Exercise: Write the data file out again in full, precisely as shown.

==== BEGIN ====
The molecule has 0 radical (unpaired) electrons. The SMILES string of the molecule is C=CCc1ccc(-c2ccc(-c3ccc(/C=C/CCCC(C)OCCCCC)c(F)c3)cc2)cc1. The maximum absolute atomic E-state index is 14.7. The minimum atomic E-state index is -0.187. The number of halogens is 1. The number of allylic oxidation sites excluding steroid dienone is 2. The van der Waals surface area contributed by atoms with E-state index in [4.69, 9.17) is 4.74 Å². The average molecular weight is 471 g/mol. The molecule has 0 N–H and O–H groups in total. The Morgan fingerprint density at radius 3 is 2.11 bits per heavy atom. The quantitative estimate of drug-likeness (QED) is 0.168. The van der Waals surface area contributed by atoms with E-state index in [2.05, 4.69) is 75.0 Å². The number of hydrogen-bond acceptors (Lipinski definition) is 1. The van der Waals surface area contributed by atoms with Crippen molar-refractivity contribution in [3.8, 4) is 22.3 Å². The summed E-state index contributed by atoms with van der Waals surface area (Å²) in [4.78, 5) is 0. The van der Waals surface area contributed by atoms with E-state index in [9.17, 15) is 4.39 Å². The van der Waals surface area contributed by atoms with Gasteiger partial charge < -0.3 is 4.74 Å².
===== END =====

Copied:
The molecule has 0 radical (unpaired) electrons. The SMILES string of the molecule is C=CCc1ccc(-c2ccc(-c3ccc(/C=C/CCCC(C)OCCCCC)c(F)c3)cc2)cc1. The maximum absolute atomic E-state index is 14.7. The minimum atomic E-state index is -0.187. The number of halogens is 1. The number of allylic oxidation sites excluding steroid dienone is 2. The van der Waals surface area contributed by atoms with E-state index in [4.69, 9.17) is 4.74 Å². The average molecular weight is 471 g/mol. The molecule has 0 N–H and O–H groups in total. The Morgan fingerprint density at radius 3 is 2.11 bits per heavy atom. The quantitative estimate of drug-likeness (QED) is 0.168. The van der Waals surface area contributed by atoms with E-state index in [2.05, 4.69) is 75.0 Å². The number of hydrogen-bond acceptors (Lipinski definition) is 1. The van der Waals surface area contributed by atoms with Crippen molar-refractivity contribution in [3.8, 4) is 22.3 Å². The summed E-state index contributed by atoms with van der Waals surface area (Å²) in [4.78, 5) is 0. The van der Waals surface area contributed by atoms with E-state index in [9.17, 15) is 4.39 Å². The van der Waals surface area contributed by atoms with Gasteiger partial charge < -0.3 is 4.74 Å².